antidisestablishmentarian

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English[edit]

Noun[edit]

antidisestablishmentarian (plural antidisestablishmentarians)

  1. One who believes that the Church of England should retain its formal constitutional relationship with the state. [hapax legomenon from 19th c.]
    • 1892, letter of Edward White Benson, quoted in James Anderson Carr, The life-work of Edward White Benson, D.D., sometime Archbishop of Canterbury. London: Elliot Stock, 1898.
      But the Free Kirk of the north of Scotland are strong anti-Disestablishmentarians. A meeting for Disestablishment can't be got up, even by popular Ministers.
    • 1900 letter to Pall Mall Gazette
      A correspondent gives "nonintercommunicability" as the longest word In the English language. While reading the life of Archbishop Benson I came across the following extract from his diary for September, 1892 (page 411): "But the free kirk of the north of Scotland are strong antidisestablishmentarians"—ten syllables, twenty-six letters!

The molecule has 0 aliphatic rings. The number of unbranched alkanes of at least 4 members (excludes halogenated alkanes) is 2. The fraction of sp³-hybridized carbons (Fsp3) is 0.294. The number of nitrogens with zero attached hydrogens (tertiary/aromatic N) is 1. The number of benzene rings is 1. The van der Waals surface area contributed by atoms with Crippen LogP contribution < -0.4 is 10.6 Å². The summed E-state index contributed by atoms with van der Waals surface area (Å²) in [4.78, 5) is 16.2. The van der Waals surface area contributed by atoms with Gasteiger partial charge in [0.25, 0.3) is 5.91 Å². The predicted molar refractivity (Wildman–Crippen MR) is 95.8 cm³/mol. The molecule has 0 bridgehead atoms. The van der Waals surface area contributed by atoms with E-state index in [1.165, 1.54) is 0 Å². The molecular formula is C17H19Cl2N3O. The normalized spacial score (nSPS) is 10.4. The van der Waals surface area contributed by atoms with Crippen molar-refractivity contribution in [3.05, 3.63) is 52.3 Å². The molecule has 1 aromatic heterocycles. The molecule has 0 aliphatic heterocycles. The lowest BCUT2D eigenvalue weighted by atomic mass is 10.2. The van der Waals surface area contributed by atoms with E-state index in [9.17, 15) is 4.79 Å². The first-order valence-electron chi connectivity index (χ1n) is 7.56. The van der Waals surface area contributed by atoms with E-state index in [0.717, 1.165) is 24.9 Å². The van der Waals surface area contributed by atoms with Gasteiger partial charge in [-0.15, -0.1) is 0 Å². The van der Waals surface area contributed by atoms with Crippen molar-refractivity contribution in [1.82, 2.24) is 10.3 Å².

Translations[edit]

Adjective[edit]

antidisestablishmentarian (comparative more antidisestablishmentarian, superlative most antidisestablishmentarian)

  1. Of or relating to the belief that the Church of England should retain its formal constitutional relationship with the state.

Related terms[edit]